Bonnie S. Dunbar is not your typical anti-vaccine activist. A professor of molecular and cell biology at Baylor College of Medicine in Houston, she has been honored by the National Institutes of Health for her pioneering vaccine work.
But she began challenging federal vaccine policy six years ago, after her brother and a medical student who worked for her developed severe complications following a series of hepatitis B shots.
Her brother developed severe joint and muscle pain, fatigue, vision impairment and multiple sclerosis-like symptoms. “He hasn't been out of bed since,” she says.
The lab worker lost vision in one eye three weeks after her second injection and ended up in the hospital for two months after her third booster.
Alarmed, Dunbar scoured the medical literature on adverse reactions to the shot, the nation's first genetically engineered vaccine made with recombinant DNA. She found 121 articles in medical journals from around the world listing a variety of adverse reactions, including multiple sclerosis, rheumatoid arthritis, optic neuritis, Bell's Palsy, Guillain-Barr Syndrome and diabetes. In addition, Dunbar insists, a dozen specialists confirmed that her brother had suffered a classic adverse reaction to the vaccine.
Eventually, Dunbar filed a Freedom of Information (FOI) request for all reports from the Food and Drug Administration's (FDA) Vaccine Adverse Event Reporting System (VAERS). “I was overwhelmed by the thousands of reports I received, hundreds of which were identical to the reports I had filed,” she told the House Government Reform Subcommittee on May 18, 1999.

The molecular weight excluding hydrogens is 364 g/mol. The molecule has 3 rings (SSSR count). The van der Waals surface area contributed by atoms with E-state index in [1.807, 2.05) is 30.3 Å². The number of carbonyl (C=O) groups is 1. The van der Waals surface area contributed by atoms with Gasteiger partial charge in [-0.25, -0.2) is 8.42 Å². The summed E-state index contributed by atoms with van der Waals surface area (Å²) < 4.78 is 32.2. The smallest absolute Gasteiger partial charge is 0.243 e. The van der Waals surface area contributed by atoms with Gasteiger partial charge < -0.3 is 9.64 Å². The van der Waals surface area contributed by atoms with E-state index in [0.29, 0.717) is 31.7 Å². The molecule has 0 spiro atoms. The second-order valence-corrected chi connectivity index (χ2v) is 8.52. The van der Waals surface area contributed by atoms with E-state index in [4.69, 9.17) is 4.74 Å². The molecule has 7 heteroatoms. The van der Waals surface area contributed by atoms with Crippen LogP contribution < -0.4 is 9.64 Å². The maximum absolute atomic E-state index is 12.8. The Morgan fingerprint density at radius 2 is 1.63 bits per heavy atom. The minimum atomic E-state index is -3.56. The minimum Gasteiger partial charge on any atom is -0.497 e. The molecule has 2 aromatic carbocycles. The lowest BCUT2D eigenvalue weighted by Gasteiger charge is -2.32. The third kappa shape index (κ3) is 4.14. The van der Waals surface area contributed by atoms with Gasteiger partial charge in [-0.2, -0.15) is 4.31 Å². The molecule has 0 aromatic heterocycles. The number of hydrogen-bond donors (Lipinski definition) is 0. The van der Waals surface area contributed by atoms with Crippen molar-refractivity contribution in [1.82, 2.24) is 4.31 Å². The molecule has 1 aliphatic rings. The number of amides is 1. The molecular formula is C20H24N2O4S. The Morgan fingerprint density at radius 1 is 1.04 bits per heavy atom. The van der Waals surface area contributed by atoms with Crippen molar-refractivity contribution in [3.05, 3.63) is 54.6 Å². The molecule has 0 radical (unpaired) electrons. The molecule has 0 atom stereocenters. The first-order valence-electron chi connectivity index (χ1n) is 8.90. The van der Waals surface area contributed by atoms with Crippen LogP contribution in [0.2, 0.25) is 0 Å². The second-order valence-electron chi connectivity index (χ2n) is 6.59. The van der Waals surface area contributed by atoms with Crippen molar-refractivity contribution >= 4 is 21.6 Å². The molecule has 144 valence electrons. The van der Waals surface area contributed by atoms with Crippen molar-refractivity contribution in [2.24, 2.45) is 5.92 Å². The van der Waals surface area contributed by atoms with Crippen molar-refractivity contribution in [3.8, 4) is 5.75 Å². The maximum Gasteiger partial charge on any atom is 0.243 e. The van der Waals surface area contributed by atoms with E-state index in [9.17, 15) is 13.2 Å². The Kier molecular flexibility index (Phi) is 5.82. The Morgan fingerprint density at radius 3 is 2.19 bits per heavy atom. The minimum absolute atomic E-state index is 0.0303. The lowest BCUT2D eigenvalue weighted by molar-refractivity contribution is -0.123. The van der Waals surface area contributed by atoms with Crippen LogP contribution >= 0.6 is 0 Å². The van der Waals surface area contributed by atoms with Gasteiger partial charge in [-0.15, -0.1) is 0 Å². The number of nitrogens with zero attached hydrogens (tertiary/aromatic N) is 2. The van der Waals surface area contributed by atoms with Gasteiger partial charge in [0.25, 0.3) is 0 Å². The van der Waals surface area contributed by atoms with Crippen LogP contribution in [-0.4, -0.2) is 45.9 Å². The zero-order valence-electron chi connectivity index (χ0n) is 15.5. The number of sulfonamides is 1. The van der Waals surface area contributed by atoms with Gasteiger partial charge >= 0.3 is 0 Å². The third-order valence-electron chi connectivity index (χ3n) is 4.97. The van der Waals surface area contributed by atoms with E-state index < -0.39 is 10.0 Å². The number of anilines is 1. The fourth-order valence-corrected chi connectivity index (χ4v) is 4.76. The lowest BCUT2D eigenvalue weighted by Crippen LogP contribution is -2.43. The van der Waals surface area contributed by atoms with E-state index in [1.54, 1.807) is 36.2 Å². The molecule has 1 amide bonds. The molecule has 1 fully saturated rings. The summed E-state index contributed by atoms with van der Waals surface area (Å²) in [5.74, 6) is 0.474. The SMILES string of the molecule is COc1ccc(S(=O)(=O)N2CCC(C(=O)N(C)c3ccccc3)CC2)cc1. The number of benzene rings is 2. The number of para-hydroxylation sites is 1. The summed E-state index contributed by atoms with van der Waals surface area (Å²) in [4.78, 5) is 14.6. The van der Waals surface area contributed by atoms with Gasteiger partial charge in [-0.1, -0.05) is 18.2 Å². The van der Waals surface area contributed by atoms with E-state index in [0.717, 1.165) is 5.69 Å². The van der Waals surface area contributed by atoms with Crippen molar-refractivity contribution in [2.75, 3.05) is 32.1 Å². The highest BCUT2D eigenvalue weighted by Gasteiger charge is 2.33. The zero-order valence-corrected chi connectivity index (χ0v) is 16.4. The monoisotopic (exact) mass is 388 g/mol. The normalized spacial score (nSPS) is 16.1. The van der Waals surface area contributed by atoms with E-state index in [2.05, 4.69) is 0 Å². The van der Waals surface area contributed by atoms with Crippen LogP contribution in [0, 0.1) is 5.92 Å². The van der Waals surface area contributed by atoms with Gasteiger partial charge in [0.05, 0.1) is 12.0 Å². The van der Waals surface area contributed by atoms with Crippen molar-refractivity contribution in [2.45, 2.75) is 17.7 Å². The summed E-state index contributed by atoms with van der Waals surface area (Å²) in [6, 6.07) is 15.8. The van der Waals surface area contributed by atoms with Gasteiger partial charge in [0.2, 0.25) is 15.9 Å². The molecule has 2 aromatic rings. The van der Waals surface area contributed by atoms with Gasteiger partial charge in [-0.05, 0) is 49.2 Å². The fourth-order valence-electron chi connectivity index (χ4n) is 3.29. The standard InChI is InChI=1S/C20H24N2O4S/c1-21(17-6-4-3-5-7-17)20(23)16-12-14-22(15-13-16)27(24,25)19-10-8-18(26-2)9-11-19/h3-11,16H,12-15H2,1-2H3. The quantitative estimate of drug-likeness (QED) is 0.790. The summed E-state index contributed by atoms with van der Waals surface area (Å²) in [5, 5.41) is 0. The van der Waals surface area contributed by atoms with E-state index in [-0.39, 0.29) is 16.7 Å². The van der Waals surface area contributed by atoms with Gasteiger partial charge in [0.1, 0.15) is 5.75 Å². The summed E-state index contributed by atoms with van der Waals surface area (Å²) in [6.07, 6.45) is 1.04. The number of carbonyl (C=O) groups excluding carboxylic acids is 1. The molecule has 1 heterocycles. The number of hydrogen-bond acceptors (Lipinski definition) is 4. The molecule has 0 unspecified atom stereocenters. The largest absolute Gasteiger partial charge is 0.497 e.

Dunbar is now in the vanguard of an increasingly vocal group of parents, health workers and scientists who claim that, for a small segment of the Caucasian population, the hepatitis B vaccine may be worse than the disease. They want the government to study whether some people may be genetically predisposed to react negatively to the shot. And they want it to be voluntary, especially for newborns, which are at minimal risk of contracting the disease.
Public health officials and representatives of health-provider organizations insist that any connection between the vaccine and chronic or autoimmune diseases is purely coincidental.
“Hepatitis B vaccines are among the safest vaccines we have,” Harold S. Margolis, chief of the Hepatitis Branch at the Centers for Disease Control and Prevention's (CDC) National Center for Infectious Diseases, told the congressional panel. “Several reviews have not shown a scientific association between hepatitis B vaccination and severe neurological adverse events such as optic neuritis and Guillain-Barr Syndrome. In addition, preliminary data from French and British studies have shown no significant association between hepatitis B vaccination and multiple sclerosis.”